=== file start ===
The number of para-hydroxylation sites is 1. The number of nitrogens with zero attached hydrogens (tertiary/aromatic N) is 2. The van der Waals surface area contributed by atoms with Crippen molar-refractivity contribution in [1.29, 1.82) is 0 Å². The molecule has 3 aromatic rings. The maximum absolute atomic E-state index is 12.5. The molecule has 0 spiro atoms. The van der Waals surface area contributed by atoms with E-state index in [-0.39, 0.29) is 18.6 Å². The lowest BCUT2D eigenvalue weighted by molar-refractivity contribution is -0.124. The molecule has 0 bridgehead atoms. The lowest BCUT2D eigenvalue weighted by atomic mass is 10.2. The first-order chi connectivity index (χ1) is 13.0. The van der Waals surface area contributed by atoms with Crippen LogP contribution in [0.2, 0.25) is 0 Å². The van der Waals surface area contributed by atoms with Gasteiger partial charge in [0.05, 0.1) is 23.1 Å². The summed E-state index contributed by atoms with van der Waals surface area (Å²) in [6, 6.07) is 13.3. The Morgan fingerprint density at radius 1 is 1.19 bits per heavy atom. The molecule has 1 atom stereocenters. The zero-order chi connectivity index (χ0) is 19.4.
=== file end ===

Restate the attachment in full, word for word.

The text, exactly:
The number of para-hydroxylation sites is 1. The number of nitrogens with zero attached hydrogens (tertiary/aromatic N) is 2. The van der Waals surface area contributed by atoms with Crippen molar-refractivity contribution in [1.29, 1.82) is 0 Å². The molecule has 3 aromatic rings. The maximum absolute atomic E-state index is 12.5. The molecule has 0 spiro atoms. The van der Waals surface area contributed by atoms with E-state index in [-0.39, 0.29) is 18.6 Å². The lowest BCUT2D eigenvalue weighted by molar-refractivity contribution is -0.124. The molecule has 0 bridgehead atoms. The lowest BCUT2D eigenvalue weighted by atomic mass is 10.2. The first-order chi connectivity index (χ1) is 13.0. The van der Waals surface area contributed by atoms with Crippen LogP contribution in [0.2, 0.25) is 0 Å². The van der Waals surface area contributed by atoms with Gasteiger partial charge in [0.05, 0.1) is 23.1 Å². The summed E-state index contributed by atoms with van der Waals surface area (Å²) in [6, 6.07) is 13.3. The Morgan fingerprint density at radius 1 is 1.19 bits per heavy atom. The molecule has 1 atom stereocenters. The zero-order chi connectivity index (χ0) is 19.4.